Bahrain Bay Development Bahrain Waterfront Development

Bahrain Bay – Bahrain’s leading waterfront development, CEO, Bob Vincent
Bahrain Bay has been designed to be specific, in terms of its economic footprint, Bahrain Bay’s commercial scale, Bahrain Bay’s urban design, Bahrain Bay’s physical shape. All of those criteria have been driven by economic sustainability or relationships within the project that make the Bahrain Bay project development sustainable. 

Mr. Vincent, Bahrain’s real estate market is starting to feel the effect of the global financial crisis but its more modest growth rate should prevent it from seeing a sharp decline. How would you describe the current climate of the Bahrain real estate market and how does it compare to other countries in the GCC?

Bahrain Bay Development – bahrain’s leading project development: The risks in the current real estate market in Bahrain are not that different from the real estate risks being faced throughout the GCC- we have all been impacted in some way by what is happening in the greater region and internationally.  In a relative context, the market hasn’t been as severely impacted. Part of the reasons are that Bahrain has evolved over many years (30-40 years) as the gateway for business development and opportunities in the Middle East. That long term evolution and the growth and diversification of interests has developed a sustainable economic footprint which the real estate market has responded to aggressively in the last five years up until the middle of 2008.  However, Bahrain didn’t over stretch because it’s been driven by its own sense of economic scale. The scale of the Bahrain economy precludes an overly aggressive approach to economic development.

What is the outlook for the real estate sector for 2009-2010?

Bahrain Bay Development – bahrain’s leading project development: I think its going to be, to a certain extent, a “wait and see” outlook for the next six months from the first quarter in 2009 to the start of the fourth quarter 2009.  However, we are starting to see some light at the end of the tunnel.  We are seeing revisitations from investors and we are starting to have a more meaningful conversation with our current investors who are starting to put in place their business plans and programs going forward.  I see Bahrain as a market that is constantly evaluating it’s self, specifically now in the context with its relationship with lenders, banking institutions, third party developers, and investors that are international.  That evaluation is being done on a much more diligent and careful basis than possibly would have occurred ten months ago.  Now is that a bad thing? Probably not.  What does it mean in practice? It means that you’re evolving to a more sensible sustainable commercial practice that’s not driven unilaterally by one particular agenda of growth or iconic design or single market.  But what you are forced to do, is evaluate your business plans against the new conservative impacts that are driving business in Bahrain and the region.  There will be a period where Bahrain has to go through this evaluation, you can’t ignore it.  We see that period being the rest of 2009.  We are optimistic that the latter half of 2009 and 2010 will reinitiate new business opportunities.

The problem of Dubai was too much speculation. To what extent has this impacted the Bahraini market or has it been demand driven?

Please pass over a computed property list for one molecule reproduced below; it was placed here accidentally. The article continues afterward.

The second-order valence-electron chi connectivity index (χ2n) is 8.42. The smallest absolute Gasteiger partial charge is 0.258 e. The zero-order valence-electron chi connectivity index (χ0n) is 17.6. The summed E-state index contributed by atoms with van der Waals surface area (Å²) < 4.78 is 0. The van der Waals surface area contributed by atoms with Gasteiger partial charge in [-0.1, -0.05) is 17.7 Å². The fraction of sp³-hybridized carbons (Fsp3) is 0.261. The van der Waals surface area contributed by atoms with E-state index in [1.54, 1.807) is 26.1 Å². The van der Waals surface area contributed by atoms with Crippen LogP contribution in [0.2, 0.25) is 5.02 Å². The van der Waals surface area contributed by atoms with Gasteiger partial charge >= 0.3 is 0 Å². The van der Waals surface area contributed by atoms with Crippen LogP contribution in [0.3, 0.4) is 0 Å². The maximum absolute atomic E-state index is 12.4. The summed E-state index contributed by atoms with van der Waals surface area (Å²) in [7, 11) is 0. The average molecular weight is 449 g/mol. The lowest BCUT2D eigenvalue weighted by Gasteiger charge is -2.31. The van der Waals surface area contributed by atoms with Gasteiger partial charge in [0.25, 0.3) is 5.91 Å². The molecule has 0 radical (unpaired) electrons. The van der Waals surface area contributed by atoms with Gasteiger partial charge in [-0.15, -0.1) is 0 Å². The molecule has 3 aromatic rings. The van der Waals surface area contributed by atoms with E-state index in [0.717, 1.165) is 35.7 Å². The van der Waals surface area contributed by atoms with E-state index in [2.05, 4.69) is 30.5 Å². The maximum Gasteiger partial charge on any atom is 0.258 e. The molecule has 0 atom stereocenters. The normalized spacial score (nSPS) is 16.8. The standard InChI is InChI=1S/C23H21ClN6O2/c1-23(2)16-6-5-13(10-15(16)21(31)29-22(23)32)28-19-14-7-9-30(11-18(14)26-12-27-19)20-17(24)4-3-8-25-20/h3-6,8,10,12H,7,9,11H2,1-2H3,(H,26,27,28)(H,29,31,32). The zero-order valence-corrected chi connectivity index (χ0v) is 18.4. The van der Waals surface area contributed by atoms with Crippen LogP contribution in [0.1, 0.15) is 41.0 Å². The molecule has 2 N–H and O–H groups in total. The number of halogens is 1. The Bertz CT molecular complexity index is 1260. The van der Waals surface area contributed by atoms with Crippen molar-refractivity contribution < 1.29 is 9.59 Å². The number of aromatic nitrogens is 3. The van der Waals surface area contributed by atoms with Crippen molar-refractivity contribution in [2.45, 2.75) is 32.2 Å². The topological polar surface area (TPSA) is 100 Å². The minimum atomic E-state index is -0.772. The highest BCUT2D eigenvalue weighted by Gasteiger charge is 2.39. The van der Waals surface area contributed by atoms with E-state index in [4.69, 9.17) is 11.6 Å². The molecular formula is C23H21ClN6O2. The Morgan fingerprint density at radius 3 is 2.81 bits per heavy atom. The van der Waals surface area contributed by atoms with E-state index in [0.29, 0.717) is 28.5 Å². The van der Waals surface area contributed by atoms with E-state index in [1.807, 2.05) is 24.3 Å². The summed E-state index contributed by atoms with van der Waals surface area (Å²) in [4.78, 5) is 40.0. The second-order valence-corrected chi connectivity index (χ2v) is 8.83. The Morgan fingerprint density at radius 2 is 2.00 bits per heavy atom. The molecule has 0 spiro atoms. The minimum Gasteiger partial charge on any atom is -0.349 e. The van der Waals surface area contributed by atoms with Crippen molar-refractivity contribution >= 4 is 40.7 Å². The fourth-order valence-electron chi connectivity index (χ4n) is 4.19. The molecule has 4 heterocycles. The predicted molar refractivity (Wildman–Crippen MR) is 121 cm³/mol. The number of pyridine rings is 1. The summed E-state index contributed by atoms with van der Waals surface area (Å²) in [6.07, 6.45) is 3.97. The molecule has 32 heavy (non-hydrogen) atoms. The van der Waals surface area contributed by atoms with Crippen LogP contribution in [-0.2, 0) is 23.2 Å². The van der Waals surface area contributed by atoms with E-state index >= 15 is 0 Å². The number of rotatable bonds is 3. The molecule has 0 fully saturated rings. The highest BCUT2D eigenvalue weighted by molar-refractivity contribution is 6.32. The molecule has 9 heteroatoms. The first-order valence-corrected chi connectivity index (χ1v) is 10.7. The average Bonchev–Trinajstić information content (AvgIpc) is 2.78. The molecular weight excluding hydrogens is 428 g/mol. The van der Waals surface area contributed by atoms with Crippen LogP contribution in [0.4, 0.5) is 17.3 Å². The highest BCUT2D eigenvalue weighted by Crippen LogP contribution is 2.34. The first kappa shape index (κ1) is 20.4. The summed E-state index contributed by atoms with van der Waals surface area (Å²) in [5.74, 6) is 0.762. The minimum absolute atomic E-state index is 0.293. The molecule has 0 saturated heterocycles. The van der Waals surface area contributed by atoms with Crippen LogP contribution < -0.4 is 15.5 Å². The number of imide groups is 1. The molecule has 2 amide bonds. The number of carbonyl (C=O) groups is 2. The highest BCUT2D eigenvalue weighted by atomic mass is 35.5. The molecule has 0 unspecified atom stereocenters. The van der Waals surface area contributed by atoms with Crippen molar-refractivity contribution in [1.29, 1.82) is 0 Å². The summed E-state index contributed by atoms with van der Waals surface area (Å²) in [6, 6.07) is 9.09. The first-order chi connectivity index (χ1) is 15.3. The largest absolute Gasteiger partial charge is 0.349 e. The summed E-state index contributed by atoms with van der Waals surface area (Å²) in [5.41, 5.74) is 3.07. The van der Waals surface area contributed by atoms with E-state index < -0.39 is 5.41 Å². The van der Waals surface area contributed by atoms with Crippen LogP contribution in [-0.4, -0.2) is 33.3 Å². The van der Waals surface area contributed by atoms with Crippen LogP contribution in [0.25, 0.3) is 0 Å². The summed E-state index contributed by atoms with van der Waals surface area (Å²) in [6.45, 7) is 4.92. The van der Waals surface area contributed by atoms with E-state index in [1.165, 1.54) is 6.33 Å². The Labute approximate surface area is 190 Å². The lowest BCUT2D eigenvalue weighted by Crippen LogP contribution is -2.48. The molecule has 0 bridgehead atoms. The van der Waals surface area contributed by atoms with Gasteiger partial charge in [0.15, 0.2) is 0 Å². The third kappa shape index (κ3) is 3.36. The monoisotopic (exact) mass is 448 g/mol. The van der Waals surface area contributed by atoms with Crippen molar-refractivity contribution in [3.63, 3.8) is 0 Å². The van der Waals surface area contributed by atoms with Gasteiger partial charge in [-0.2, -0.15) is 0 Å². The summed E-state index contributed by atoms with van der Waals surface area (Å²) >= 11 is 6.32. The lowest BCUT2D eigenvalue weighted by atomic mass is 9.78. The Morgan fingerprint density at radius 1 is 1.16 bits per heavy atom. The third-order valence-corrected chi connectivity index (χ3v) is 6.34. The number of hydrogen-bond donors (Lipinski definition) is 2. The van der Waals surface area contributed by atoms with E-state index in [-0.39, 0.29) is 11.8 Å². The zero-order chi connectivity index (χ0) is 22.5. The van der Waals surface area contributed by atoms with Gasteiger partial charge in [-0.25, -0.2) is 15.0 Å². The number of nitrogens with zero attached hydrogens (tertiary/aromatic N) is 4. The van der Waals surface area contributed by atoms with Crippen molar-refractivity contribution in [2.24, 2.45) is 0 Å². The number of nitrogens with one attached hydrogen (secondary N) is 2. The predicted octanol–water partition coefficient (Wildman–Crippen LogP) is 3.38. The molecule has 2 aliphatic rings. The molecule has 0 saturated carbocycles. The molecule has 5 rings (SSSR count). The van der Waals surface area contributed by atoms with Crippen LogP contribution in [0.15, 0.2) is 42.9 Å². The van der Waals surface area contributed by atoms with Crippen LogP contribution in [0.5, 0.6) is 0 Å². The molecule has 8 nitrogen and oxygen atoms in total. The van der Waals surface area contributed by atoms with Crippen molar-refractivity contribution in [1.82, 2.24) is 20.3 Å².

Bahrain Bay Development – bahrain’s leading project development: I think there are two components to any market.  There is a speculative market and a conservative demand driven market.  Bahrain has been influenced significantly by its near neighbors, Saudi Arabia in particular and less significantly by Qatar but because of those near neighbor influences it has been able to look at itself and say “where are our neighbors going?” as well as “where are we going?” and there is a direct link into the eastern province of Saudi Arabia which is a tremendous rapidly growing market with a young demographic, cultural opportunities, changing investment goals,  and changing choices and directions by the people within Saudi Arabia wanting to be part of the broader region.  Similarly with Qatar the friendship bridge is planned for development between Qatar and Bahrain.  When you look at Bahrain and the relationships it has to consider, its not just the local market. So the speculative side of Bahrain, while it may have been driven internally by small markets on speculation, the broader agenda of Bahrain has a very good understanding of the importance of the relationship with its neighbors Saudi Arabia and Qatar. I don’t think the speculator, over the next growth period, will be as prominent in Bahrain as they were in 2007-2008.  I also think there’s a change of attitude with developers now as well.  Not just developers but investors, partners, and banks are requiring a more conservative and stringent commercial practice in relation to big developments like Bahrain Bay (a master planned community in an urban context).  They want to make sure that they understand the commercial management structure of those developments; how investors are brought into the development, how the master planner ensures that the investors are successful, how they approach the relationships between the third party investor in Bahrain Bay and how that is managed.  Its becoming much more of a community focused agenda to make economic success the prime outcome rather than the single-minded, stand alone, development approach which was part of the past; and that is just an evolutionary process that all major cities go through and that all development cycles go through.  I think Bahrain is leading that process and that it will continue to lead it over the next period of time.